Given how prolific playwright Morris Panych is, one has to wonder where he gets his ideas. His latest, In Absentia, apparently came about when he pondered the change in seasons. In what seems a truly Canadian exercise, he surmised that while winter is cruel, spring is perhaps even harsher, reminding us that we must go on and endure, no matter the degree of hardship.
In Absentia, the second Panych premiere to take place in Montreal in as many years, features his frequent collaborator Jillian Fargey as Colette, a woman struggling to deal with the fact that her husband Tom (Paul Hopkins) has been gone for several months. Tom, who worked for some soulless company, was taken hostage by leftists rebels in South America, but contact with his captors broke off some time ago, and Tom’s fate is left hanging. It’s a horrid, nagging, existential dilemma no one would want to have to face.
Colette seems to handle it pretty well, and at times, In Absentia’s supporting characters – a well-meaning but irritatingly uptight sister, an overly optimistic neighbour – border on rosy sitcom territory. But Colette’s seeming emotional stability is explained by the fact that she’s haunted by what is either the ghost of her dead husband, or by her own conversation with him.
Things become infinitely more complicated when a young drifter (Jade Hassouné) shows up, and Colette ushers him in from the cold. Her fragile emotional state, we’re led to believe, leads her to suspend her better judgment and let him stay for a while – and infuses the play with some sexual tension.
Colette’s longing for her husband and her new-found infatuation lead to a series of big questions: What is love, anyway? Is her love for her husband really only so epic when he’s gone? Panych has crafted a midlife crisis play, and Colette is having what could perhaps best be described as an Alfie moment. Panych hoists some additional life-isn’t-fair baggage into the mix with his supporting players, who state rather bluntly that the great love of one’s life is often someone who’s already accounted for.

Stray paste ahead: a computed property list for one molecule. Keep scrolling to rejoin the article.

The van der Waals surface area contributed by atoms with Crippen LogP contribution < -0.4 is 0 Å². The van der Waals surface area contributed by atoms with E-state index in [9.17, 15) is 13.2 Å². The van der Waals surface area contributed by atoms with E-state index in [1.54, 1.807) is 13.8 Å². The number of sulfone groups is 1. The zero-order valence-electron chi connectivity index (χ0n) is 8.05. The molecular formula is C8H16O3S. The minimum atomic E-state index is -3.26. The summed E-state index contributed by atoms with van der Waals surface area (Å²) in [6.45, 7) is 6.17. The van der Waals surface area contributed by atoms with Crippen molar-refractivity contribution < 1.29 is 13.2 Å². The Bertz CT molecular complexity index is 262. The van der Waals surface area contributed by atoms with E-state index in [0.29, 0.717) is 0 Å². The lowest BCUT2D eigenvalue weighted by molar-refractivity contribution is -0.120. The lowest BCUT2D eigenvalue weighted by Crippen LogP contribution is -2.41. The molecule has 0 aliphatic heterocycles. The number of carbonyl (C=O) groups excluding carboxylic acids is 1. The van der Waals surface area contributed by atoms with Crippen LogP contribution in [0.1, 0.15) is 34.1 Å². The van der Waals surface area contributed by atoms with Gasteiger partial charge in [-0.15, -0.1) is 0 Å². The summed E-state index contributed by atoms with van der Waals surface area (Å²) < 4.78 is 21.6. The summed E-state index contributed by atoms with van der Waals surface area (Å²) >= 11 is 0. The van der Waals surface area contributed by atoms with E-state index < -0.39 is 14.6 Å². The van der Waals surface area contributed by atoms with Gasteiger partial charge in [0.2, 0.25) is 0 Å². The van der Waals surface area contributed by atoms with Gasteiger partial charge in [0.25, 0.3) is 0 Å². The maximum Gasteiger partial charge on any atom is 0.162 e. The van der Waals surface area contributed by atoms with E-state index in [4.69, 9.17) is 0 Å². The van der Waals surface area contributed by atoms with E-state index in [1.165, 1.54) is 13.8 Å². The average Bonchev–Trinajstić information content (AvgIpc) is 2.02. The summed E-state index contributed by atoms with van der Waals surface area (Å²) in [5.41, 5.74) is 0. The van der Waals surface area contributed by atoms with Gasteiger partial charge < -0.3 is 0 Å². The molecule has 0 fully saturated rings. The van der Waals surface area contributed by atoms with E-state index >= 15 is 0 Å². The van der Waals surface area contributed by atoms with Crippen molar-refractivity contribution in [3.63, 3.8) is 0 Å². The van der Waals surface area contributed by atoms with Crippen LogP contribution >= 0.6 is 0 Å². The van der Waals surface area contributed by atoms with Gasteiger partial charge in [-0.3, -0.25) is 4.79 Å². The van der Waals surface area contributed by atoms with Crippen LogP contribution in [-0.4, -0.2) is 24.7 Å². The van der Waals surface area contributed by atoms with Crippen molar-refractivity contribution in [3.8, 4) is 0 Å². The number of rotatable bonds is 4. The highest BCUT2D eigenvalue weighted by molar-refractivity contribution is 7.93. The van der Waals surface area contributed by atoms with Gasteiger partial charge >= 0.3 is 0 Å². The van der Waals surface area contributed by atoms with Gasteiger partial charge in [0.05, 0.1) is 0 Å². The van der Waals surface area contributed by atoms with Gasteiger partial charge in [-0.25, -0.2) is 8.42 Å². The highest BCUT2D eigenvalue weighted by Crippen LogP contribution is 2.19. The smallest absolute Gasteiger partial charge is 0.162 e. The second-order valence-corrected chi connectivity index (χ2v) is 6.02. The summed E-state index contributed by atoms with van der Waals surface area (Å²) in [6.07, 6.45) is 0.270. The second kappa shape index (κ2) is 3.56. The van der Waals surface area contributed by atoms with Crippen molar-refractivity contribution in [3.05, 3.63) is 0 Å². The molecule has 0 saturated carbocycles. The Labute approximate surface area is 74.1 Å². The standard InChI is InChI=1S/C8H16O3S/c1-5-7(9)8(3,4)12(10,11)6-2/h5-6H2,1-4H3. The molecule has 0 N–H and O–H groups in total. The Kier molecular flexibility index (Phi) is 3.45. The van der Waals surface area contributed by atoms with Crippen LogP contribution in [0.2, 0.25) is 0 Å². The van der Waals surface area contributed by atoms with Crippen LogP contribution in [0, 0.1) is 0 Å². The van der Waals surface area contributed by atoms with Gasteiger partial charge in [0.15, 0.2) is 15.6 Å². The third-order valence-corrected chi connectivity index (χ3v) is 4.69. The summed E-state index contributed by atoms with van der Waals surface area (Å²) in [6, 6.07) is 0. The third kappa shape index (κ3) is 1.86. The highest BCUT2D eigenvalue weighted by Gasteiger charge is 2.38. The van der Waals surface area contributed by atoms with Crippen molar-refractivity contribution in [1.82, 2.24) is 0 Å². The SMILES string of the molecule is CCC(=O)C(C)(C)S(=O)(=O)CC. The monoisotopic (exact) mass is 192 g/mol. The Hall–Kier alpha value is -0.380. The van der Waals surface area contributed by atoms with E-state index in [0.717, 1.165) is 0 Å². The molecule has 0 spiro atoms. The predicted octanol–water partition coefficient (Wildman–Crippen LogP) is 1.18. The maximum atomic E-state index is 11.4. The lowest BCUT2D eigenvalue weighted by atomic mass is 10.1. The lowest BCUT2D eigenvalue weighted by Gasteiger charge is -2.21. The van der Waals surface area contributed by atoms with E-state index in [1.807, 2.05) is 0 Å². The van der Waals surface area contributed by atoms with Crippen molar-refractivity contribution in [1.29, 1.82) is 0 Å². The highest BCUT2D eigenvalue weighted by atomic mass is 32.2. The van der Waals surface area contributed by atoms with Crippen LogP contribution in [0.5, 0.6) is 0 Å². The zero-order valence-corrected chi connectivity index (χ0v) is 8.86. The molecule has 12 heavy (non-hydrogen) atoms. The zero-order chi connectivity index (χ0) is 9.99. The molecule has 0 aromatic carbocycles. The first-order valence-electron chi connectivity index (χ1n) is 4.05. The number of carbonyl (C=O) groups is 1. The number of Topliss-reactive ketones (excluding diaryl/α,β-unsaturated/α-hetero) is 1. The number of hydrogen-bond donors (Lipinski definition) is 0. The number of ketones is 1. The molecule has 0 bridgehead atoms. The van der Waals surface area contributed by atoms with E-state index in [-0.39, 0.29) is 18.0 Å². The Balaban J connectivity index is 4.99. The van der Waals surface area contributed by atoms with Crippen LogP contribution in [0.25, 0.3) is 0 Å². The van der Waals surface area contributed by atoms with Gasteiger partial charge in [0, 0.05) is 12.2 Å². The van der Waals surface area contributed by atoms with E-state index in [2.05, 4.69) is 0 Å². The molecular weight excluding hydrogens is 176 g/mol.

In Absentia benefits from an able cast, and Luc Prairie’s lighting design and John Dinning’s set design combine to create a strikingly realistic on-stage snowfall, but Panych loads on the plot twists in his second act in a way that strains credulity. Colette is left to ponder the seasons and their meaning as her world turns. (Panych must have been watching the weather channel a lot as he penned this one.) As she looks out at the frosty lake her house sits adjacent to, pondering the meaning of life, love and mortality, we watch the final moments of a play that isn’t quite as grand as the big ideas it floats.
- Written by Morris Panych
- Directed by Roy Surette
- With Jillian Fargey, Susan Glover, Jade Hassouné, Paul Hopkins and Carlo Mestroni
- At the Centaur Theatre in Montreal
In Absentia runs until March 4.Report Typo/Error
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